Examination of Stulock's computer revealed evidence of his involvement with child pornography. Numerous images of children younger than 18 engaged in sexual acts were recovered from several locations on the computer. In addition, the web browser history indicated that Stulock had visited several web sites having names associated with child pornography, including,,,, and

In Stulock, the court had to wrestle with technical issues that often are present in child-porn cases:

The agent who examined the computer explained to the district court that when a computer file is deleted, the contents of the file are not irretrievably lost. The space occupied by the file is flagged as available, and until new data is stored in that location the deleted file can be recovered using an undelete tool. In addition to the contents of the file, information about when the file was created, last modified, and last accessed can be recovered. Thousands of previously deleted files were recovered from the temp directory on Stulock's primary hard disk and from a secondary hard disk designated by the computer as the F drive. The temp directory is where a program such as an image viewer or a word processor will store a duplicate of a file that is opened for use. Any changes are made to the copy and only applied to the original when the user saves the file. The copy in the temp directory is deleted when the user closes the file. More than 3,000 deleted files were recovered from the temp directory, including numerous examples of child pornography. Stulock's computer was configured to use the temp directory as the location where downloaded files that had been packaged in the ZIP file format would be stored. A ZIP file can contain hundreds of images or other files, thus allowing a user to download many files without having to save each one individually. Thus, the presence of an image in the temp directory indicated that Stulock had either purposely downloaded the image in a ZIP file or had opened an image stored elsewhere on the disk using a viewer that created a temporary copy. Among the deleted files recovered from the F drive were three identified as portraying a minor female in bondage. Three images were located in the internet browser cache. The browser cache contains images automatically stored by the computer when a web site is visited so that upon future visits the images need not be downloaded again, thereby improving the response time. Unlike the other files recovered, the images in the browser cache had not been deleted and then recovered.

Stulock was charged with knowingly receiving child pornography in violation of 18 U.S.C. § 2252A(a)(2) and knowingly possessing child pornography in violation of § 2252A(a)(5)(B). After a bench trial, Stulock was convicted of knowingly receiving the child pornography videotape, but he was acquitted on the charge of knowingly possessing child pornography.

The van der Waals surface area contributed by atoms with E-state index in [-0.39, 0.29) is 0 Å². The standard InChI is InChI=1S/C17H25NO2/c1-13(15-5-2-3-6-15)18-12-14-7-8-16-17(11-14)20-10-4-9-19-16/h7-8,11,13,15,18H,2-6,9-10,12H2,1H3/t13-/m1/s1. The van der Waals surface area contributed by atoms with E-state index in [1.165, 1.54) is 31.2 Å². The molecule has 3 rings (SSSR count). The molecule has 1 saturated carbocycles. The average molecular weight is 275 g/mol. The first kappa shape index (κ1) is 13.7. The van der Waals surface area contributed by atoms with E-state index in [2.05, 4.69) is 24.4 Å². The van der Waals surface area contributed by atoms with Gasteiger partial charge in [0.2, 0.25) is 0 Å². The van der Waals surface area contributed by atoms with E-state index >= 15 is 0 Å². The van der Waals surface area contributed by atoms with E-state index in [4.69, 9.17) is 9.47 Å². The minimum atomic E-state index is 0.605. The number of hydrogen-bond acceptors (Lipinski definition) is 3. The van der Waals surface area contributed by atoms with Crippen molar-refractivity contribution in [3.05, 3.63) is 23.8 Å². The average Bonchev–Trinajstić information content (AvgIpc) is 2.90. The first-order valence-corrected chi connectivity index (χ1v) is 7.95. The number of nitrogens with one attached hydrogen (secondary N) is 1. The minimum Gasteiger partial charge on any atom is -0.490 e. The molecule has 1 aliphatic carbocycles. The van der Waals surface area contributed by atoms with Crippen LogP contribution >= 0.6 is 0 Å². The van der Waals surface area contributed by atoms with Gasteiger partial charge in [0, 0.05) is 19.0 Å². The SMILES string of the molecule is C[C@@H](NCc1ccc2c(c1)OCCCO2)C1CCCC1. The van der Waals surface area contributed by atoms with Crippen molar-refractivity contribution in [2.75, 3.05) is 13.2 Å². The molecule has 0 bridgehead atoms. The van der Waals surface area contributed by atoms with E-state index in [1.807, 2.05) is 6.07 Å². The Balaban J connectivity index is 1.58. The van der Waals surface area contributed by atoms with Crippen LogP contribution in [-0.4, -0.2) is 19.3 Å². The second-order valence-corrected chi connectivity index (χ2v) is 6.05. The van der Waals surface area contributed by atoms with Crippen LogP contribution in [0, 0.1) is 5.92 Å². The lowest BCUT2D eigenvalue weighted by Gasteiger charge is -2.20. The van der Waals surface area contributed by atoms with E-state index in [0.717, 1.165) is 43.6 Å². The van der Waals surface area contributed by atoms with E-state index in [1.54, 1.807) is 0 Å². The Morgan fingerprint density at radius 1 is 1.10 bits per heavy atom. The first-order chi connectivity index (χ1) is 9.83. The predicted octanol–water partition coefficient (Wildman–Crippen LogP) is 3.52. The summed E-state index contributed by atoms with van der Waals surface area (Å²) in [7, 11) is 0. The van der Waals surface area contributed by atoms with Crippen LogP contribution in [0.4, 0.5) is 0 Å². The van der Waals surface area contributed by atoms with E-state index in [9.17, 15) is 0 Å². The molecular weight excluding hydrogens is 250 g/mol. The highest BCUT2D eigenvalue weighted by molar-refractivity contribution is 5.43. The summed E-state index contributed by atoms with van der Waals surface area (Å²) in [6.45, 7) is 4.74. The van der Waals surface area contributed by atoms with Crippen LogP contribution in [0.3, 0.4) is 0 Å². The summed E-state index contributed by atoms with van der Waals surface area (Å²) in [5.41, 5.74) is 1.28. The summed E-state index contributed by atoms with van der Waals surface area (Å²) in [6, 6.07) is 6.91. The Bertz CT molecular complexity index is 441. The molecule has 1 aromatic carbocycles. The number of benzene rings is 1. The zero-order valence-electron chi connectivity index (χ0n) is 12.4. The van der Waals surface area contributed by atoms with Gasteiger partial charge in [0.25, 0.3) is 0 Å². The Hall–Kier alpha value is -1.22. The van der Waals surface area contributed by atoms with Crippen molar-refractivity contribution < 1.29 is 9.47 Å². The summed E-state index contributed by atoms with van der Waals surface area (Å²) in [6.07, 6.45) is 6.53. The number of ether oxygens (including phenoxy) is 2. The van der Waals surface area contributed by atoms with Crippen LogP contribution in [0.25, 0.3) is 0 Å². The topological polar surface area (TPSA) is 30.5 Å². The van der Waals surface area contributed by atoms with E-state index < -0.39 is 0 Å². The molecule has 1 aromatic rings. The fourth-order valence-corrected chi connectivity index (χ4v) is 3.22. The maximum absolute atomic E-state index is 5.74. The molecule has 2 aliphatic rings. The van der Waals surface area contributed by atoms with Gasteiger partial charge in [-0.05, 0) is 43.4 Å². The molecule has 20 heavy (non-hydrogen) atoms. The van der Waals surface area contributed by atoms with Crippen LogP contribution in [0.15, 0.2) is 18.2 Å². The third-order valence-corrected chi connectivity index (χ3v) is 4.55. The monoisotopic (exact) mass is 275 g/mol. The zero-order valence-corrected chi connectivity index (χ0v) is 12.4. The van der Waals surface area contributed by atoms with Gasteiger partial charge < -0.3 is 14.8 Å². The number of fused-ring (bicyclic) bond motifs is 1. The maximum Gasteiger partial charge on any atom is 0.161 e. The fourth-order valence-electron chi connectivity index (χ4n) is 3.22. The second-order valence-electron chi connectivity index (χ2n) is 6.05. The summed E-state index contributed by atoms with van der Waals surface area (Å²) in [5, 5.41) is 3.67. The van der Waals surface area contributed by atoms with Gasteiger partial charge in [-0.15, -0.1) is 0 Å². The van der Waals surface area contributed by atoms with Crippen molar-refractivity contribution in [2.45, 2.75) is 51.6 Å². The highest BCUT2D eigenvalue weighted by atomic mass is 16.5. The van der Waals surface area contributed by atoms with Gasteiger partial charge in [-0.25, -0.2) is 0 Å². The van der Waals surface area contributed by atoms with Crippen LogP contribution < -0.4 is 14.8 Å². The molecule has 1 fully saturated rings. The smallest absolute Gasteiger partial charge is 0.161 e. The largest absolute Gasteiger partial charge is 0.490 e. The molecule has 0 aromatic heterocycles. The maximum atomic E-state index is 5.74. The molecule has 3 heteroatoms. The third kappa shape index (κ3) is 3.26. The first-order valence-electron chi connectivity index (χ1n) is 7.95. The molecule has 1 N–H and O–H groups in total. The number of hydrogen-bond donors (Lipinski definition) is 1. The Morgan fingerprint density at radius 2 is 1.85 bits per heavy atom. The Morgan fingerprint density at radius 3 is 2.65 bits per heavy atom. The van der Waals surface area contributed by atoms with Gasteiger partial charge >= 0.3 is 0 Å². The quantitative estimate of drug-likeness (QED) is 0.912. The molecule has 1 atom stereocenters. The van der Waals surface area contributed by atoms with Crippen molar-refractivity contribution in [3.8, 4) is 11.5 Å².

Stulock involved substantial evidence of the accused "knowingly" receiving child pornography, and the circuit court upheld his conviction on that count. The district court had acquitted Stulock on the possession charge, finding that he did not act knowingly. The circuit court agreed, and its reasoning is instructive for U.S. v. Wells and similar cases:

The possession charge specified only the images found in the browser cache. The district court explained that one cannot be guilty of possession for simply having viewed an image on a web site, thereby causing the image to be automatically stored in the browser's cache, without having purposely saved or downloaded the image.

The circuit court upheld the trial court's judgment -- finding Stulock guilty on the receiving count and not guilty on the possession charge. What were the two grounds for acquittal on the possession charge? Here they are again, from the highlighted passage above:

(1) An accused "cannot be guilty of possession for simply having viewed an image on a web site, thereby causing the image to be automatically stored in the browser's cache . . ."

(2) For a guilty finding, the government must prove the accused "purposely saved or downloaded the image."

Can the government prove Scott Wells purposely saved or downloaded anything? From our review of the complaint/affidavit, I don't see how. In fact, I don't see probable cause for bringing charges against Wells at all.

(To be continued)

Thursday, February 7, 2019

Shane Cantin, the Missouri lawyer who told his client that he had no defense and would be convicted on child-porn charges, is removed from Scott Wells case